New resting-state fMRI related studies at PubMed

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Transcranial direct current stimulation targeting primary motor versus dorsolateral prefrontal cortices: proof-of-concept study investigating functional connectivity of thalamo-cortical networks specific to sensory-affective information processing.

Thu, 02/02/2017 - 13:05

Transcranial direct current stimulation targeting primary motor versus dorsolateral prefrontal cortices: proof-of-concept study investigating functional connectivity of thalamo-cortical networks specific to sensory-affective information processing.

Brain Connect. 2017 Jan 31;:

Authors: Sankarasubramanian V, Cunningham D, Potter K, Beall E, Roelle S, Varnerin N, Machado A, Jones S, Lowe M, Plow E

Abstract
Pain matrix is subtended by an extensive cortical network spanning across sensory and affective domains. Transcranial direct current stimulation (tDCS) targeting primary motor (M1) or dorsolateral prefrontal cortices (DLPFC) represent popular methods to modulate such networks. However, differences between their mechanisms remain unknown. Here, in a proof-of-concept study, resting-state functional MRI was used to investigate the effects of stimulating M1 versus DLPFC on functional connectivity (FC) of networks within a healthy pain matrix. FC changes were compared to further investigate its relation with individual's baseline experience of pain. Ten right-handed healthy individuals received anodal tDCS (1mA, 20min) to right M1 and DLPFC in a single blind, sham-controlled, crossover study. FC changes were studied with venteroposterolateral, the sensory nucleus of thalamus, and with medial dorsal, the affective nucleus. Individual's perception to pain at baseline was assessed using cutaneous heat pain stimuli. The main findings were increased FC across sensorimotor networks following tDCS to M1 and DLPFC, though tDCS to M1 had a greater effect on sensory networks. Similarly, increased FC across motor cortices was observed following tDCS to M1 and DLPFC, but only tDCS to DLPFC modulated affective cortices, like DLPFC. These findings suggest that stimulating M1 mainly modulates FC of sensory networks, whereas stimulating DLPFC modulates FC of both sensory and affective networks. While a small sample size limits generalizability of findings, knowledge of such mechanisms may help differentiate between effects of M1 and DLPFC on pain experience in large clinical trials. Notably, the finding that individuals with high baseline pain thresholds experience greater FC changes with tDCS to DLPFC, implies that these individuals could respond more to stimulation of affective cortices.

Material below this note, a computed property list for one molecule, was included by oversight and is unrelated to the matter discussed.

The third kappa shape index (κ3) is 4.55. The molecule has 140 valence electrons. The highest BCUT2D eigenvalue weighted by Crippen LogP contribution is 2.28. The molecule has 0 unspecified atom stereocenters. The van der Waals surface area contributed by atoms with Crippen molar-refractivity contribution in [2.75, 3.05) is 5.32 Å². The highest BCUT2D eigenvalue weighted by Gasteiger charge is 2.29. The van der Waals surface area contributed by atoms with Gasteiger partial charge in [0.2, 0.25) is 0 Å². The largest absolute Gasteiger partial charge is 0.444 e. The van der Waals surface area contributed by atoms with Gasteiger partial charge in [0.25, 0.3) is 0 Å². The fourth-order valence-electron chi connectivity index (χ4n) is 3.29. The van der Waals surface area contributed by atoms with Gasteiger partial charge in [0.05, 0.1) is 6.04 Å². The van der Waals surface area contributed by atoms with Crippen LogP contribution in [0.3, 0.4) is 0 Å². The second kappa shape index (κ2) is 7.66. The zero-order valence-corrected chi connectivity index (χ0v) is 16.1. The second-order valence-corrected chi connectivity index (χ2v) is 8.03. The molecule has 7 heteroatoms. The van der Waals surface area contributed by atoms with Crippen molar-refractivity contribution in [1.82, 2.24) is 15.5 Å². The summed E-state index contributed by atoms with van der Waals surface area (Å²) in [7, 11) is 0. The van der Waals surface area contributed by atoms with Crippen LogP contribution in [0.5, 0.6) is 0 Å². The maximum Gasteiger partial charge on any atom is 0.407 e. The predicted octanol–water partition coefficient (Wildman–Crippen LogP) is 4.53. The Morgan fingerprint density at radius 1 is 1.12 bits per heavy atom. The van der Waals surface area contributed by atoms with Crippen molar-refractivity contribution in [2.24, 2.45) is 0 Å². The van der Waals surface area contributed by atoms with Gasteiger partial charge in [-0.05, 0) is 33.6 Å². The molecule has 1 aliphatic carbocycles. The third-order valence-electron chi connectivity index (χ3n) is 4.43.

PMID: 28142257 [PubMed - as supplied by publisher]

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